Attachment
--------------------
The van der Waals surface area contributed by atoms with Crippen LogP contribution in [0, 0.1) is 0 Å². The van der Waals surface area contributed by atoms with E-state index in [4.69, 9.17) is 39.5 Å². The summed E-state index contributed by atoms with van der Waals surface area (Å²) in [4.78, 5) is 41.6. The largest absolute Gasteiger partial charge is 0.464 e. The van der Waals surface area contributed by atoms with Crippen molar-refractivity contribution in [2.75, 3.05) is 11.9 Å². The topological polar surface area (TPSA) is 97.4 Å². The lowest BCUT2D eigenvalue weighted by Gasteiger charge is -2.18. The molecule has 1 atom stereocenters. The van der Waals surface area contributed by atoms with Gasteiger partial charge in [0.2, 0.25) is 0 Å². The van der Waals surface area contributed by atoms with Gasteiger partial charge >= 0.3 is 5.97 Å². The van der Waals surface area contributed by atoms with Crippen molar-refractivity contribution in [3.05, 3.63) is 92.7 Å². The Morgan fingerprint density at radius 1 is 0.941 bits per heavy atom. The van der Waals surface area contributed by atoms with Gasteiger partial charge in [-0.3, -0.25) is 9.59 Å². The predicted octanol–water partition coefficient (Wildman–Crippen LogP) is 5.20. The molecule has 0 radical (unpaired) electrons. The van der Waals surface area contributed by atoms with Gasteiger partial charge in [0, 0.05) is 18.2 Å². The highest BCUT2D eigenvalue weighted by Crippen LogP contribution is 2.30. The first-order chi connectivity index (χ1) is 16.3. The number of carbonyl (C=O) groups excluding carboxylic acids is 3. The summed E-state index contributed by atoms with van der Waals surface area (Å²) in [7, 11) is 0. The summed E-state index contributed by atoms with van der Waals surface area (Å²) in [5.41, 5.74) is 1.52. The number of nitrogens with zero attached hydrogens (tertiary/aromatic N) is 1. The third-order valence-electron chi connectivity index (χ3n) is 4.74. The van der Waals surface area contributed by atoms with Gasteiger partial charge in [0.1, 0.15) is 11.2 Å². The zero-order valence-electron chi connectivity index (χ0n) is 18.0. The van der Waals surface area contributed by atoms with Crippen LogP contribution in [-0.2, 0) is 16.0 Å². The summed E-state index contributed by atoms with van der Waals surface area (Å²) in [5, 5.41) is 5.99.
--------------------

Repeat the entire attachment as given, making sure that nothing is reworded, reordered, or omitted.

The van der Waals surface area contributed by atoms with Crippen LogP contribution in [0, 0.1) is 0 Å². The van der Waals surface area contributed by atoms with E-state index in [4.69, 9.17) is 39.5 Å². The summed E-state index contributed by atoms with van der Waals surface area (Å²) in [4.78, 5) is 41.6. The largest absolute Gasteiger partial charge is 0.464 e. The van der Waals surface area contributed by atoms with Crippen molar-refractivity contribution in [2.75, 3.05) is 11.9 Å². The topological polar surface area (TPSA) is 97.4 Å². The lowest BCUT2D eigenvalue weighted by Gasteiger charge is -2.18. The molecule has 1 atom stereocenters. The van der Waals surface area contributed by atoms with Gasteiger partial charge in [0.2, 0.25) is 0 Å². The van der Waals surface area contributed by atoms with Gasteiger partial charge >= 0.3 is 5.97 Å². The van der Waals surface area contributed by atoms with Crippen molar-refractivity contribution in [3.05, 3.63) is 92.7 Å². The Morgan fingerprint density at radius 1 is 0.941 bits per heavy atom. The van der Waals surface area contributed by atoms with Gasteiger partial charge in [-0.3, -0.25) is 9.59 Å². The predicted octanol–water partition coefficient (Wildman–Crippen LogP) is 5.20. The molecule has 0 radical (unpaired) electrons. The van der Waals surface area contributed by atoms with Gasteiger partial charge in [0, 0.05) is 18.2 Å². The highest BCUT2D eigenvalue weighted by Crippen LogP contribution is 2.30. The first-order chi connectivity index (χ1) is 16.3. The number of carbonyl (C=O) groups excluding carboxylic acids is 3. The summed E-state index contributed by atoms with van der Waals surface area (Å²) in [7, 11) is 0. The summed E-state index contributed by atoms with van der Waals surface area (Å²) in [5.41, 5.74) is 1.52. The number of nitrogens with zero attached hydrogens (tertiary/aromatic N) is 1. The third-order valence-electron chi connectivity index (χ3n) is 4.74. The van der Waals surface area contributed by atoms with Gasteiger partial charge in [0.1, 0.15) is 11.2 Å². The zero-order valence-electron chi connectivity index (χ0n) is 18.0. The van der Waals surface area contributed by atoms with Crippen LogP contribution in [-0.2, 0) is 16.0 Å². The summed E-state index contributed by atoms with van der Waals surface area (Å²) in [5, 5.41) is 5.99.